Here’s the latest in The Pueblo Chieftain’s Water 2012 series. Here’s an excerpt:
Farming and ranching is the second-largest contributor to our state’s economy. Most people just don’t realize that our rural communities are directly dependent on agriculture. At the turn of the century, our towns sprung up to support the emerging agricultural industry. As the agricultural industry grew, so did its supporting communities. Before long, the interdependency between local agriculture and its local community became so strong that if either failed, both would fail. This has proven especially true in Southeastern Colorado.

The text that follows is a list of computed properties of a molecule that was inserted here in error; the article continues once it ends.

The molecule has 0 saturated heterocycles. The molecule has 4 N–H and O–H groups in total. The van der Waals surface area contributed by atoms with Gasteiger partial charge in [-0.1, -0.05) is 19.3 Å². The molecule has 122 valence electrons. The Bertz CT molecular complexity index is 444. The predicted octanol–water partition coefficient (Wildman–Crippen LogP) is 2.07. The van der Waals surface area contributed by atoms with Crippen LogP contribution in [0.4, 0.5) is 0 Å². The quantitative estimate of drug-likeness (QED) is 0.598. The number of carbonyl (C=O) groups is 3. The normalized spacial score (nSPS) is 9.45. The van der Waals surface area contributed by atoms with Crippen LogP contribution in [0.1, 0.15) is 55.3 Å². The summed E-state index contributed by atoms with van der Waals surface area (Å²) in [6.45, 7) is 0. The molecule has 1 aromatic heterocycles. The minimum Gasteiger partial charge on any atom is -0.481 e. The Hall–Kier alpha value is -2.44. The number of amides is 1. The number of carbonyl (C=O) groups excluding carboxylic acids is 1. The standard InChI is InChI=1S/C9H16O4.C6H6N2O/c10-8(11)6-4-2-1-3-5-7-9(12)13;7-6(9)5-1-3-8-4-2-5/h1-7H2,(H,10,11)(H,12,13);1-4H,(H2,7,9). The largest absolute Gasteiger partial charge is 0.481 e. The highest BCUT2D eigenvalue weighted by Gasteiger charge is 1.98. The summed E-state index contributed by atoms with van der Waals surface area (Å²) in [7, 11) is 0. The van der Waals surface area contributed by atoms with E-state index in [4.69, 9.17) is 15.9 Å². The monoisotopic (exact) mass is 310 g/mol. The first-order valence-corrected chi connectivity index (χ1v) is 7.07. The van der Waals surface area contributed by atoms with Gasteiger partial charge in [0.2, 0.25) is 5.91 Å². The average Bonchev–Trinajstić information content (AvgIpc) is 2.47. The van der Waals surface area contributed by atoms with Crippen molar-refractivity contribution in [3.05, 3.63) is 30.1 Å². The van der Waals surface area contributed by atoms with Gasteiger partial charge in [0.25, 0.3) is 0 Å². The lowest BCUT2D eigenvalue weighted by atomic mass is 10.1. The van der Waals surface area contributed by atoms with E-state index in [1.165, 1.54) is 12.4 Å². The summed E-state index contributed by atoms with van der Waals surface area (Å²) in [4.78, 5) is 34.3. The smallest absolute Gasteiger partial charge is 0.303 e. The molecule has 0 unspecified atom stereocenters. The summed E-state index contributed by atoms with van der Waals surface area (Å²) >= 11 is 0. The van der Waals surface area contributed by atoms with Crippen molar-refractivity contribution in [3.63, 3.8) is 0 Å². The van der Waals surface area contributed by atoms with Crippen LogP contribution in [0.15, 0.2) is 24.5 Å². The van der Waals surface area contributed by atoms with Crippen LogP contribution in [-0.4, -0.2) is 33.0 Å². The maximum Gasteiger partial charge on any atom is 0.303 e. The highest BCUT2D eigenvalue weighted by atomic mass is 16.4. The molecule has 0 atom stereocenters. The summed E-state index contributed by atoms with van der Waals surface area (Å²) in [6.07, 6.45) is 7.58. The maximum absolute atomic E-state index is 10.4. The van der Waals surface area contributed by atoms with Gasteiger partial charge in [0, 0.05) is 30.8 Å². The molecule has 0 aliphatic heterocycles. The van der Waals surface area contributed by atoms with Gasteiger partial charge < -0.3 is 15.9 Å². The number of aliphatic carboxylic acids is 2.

Agriculture is mostly made up of ranching, dry-land farming and irrigated land. It is the irrigated agriculture and the perennial supply of irrigation water that allows farmers in the Lower Arkansas Valley to grow the crops for our food supply. The sale of these commodities such as corn, sorghum, wheat, alfalfa, onions, cantaloupes, watermelons, tomatoes, chiles and a slew of other crops bring millions of dollars into our rural communities annually. Water, especially irrigation water, has created wealth in private land and water rights ownership. Irrigated farmland is valued considerably higher because of the water and its production potential.
More Colorado Water 2012 coverage here.